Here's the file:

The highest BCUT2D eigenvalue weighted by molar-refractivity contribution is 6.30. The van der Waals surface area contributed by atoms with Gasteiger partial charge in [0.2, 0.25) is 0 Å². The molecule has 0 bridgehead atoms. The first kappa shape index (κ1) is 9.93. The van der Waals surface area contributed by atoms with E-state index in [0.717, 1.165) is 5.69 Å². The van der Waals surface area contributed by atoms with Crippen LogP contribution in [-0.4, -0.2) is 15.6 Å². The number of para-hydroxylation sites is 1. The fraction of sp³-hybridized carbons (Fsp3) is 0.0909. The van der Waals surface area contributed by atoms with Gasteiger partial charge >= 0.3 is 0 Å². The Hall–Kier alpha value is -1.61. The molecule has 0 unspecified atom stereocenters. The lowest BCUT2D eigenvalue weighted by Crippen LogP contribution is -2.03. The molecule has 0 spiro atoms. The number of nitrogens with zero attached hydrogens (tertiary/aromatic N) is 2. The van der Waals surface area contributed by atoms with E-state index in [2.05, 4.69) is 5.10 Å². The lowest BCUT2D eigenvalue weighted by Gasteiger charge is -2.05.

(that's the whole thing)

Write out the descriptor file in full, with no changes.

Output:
The highest BCUT2D eigenvalue weighted by molar-refractivity contribution is 6.30. The van der Waals surface area contributed by atoms with Gasteiger partial charge in [0.2, 0.25) is 0 Å². The molecule has 0 bridgehead atoms. The first kappa shape index (κ1) is 9.93. The van der Waals surface area contributed by atoms with E-state index in [0.717, 1.165) is 5.69 Å². The van der Waals surface area contributed by atoms with Crippen LogP contribution in [-0.4, -0.2) is 15.6 Å². The number of para-hydroxylation sites is 1. The fraction of sp³-hybridized carbons (Fsp3) is 0.0909. The van der Waals surface area contributed by atoms with Gasteiger partial charge >= 0.3 is 0 Å². The Hall–Kier alpha value is -1.61. The molecule has 0 unspecified atom stereocenters. The lowest BCUT2D eigenvalue weighted by Crippen LogP contribution is -2.03. The molecule has 0 spiro atoms. The number of nitrogens with zero attached hydrogens (tertiary/aromatic N) is 2. The van der Waals surface area contributed by atoms with E-state index in [2.05, 4.69) is 5.10 Å². The lowest BCUT2D eigenvalue weighted by Gasteiger charge is -2.05.